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Tuesday, May 24, 2011

Pattern Writing

Since I'm in transition right now, I haven't been able to post much on this blog. I wasn't able to move into my house and therefore had to put my things in storage. At the moment I'm staying with friends and they have said I could stay with them as long as I need to. That is a great feeling and gives me peace. In the meantime, I'll try to post now and then til I get moved and settled. Below is another short article in my designing series for up and coming designers.

Pattern Writing
I've had many people ask me questions on designing and how they can get started. This post will be the beginning of many more to come on this subject. First of all, if you don't know how to read a crochet pattern, you must learn how to do that! Start out by learning the terms and what they mean. I say this because there are many designers who started out making their own designs before they ever learned how to read a pattern.

If you do know how to read crochet patterns and want to have designs published professionally, one of the important things for you to know is to make sure your pattern is written similar to the way each publisher requests. This is very important, because they don't have time to do the work for you. You should use the same format as one of their patterns, and the same kind of wording. For instance, if you say on a purse pattern:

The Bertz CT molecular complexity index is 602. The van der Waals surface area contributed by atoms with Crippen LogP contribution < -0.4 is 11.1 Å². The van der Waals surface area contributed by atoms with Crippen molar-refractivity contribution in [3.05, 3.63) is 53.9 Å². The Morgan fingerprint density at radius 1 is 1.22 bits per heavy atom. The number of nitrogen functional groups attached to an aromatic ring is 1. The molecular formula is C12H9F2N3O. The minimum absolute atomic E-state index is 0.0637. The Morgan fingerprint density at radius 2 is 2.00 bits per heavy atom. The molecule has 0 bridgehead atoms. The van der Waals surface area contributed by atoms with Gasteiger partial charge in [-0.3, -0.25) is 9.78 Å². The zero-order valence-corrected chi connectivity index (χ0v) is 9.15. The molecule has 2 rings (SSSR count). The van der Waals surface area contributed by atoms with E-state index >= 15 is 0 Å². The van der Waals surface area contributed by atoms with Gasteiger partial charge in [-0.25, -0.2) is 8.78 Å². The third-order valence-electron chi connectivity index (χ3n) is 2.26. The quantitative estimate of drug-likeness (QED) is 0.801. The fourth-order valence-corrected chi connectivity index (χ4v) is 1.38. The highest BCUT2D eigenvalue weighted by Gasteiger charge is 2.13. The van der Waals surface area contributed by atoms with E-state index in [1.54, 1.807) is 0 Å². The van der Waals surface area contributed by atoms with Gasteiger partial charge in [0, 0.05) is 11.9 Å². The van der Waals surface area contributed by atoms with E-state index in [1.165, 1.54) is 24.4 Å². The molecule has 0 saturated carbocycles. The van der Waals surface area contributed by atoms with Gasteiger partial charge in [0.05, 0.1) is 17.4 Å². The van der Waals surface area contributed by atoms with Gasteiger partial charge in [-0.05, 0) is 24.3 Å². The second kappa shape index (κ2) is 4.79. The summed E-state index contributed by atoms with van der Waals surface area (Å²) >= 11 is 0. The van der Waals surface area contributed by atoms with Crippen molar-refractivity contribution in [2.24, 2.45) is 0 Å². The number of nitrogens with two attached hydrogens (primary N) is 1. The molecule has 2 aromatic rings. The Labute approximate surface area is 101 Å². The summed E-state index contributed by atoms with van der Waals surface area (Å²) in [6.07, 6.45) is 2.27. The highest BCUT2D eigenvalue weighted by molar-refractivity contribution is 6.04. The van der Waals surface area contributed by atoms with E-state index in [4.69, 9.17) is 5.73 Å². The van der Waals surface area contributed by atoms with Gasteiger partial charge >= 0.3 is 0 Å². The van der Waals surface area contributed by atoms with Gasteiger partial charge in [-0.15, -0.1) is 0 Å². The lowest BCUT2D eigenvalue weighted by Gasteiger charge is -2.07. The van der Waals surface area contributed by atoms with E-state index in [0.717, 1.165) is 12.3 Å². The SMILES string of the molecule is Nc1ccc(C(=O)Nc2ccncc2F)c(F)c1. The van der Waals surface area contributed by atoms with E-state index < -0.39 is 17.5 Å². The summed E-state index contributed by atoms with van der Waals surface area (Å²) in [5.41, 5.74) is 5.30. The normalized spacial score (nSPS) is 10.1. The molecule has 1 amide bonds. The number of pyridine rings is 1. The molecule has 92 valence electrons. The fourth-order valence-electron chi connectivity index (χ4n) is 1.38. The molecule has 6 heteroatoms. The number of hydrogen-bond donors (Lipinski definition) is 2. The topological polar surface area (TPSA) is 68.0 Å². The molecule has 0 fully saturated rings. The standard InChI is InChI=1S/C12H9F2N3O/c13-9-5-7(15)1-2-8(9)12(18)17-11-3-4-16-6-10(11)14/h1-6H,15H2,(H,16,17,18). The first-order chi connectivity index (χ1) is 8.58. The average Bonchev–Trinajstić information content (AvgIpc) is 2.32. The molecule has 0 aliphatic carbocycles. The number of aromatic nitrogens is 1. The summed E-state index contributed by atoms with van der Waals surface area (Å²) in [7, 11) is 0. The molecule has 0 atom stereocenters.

"Finished Measurements - Without handles",
if their wording on most of their published patterns is:
"Finished Measurements - Excluding handles", you'd want to change it. Either way of saying it is fine, but they just prefer their way of wording things.

Other examples are:
End off, end off yarn, fasten off, fasten off yarn. Like I said, any of these ways are correct, but you just need to know what each particular publisher prefers.

They want to make it as easy on their staff as possible. I've heard of publishers or editors turn down a good design because the person's pattern writing skills were not good. Even having the comas, semi colons, parentheses, etc. in the right places is important. And you should place the materials list in the same order that they do.
Each publisher is a little different. That's why I have to change my pattern format with each publisher.

If you are passionate about wanting to become a professional designer who has their patterns in books and magazines, but don't know how to write patterns, it's imperative that you start learning how to do this. You can either learn on your own, by studying the wording of patterns, or you can take a class on Pattern Writing at one of the many conferences that are held all over the country. Some of those events are Chain Link Conference (Knit and Crochet), TNNA (Needlework Association), Stitches East and Stitches West. You may actually find access to a pattern writing class online. It's worth the effort you put into this!

Good luck and happy crocheting! Now I'll get back to working on my design that is due soon.


  1. Great info. Good luck with moving ...

  2. Thanks MaryJane! I look forward to reading more!

  3. Excellent article Mary Jane. Pattern writing is a major subject and with the help of your articles many crocheters will benefit from them so that they can get their patterns accepted for publishing.

    Thanks for sharing. You are always so helpful.

    All the best,
    Paula Daniele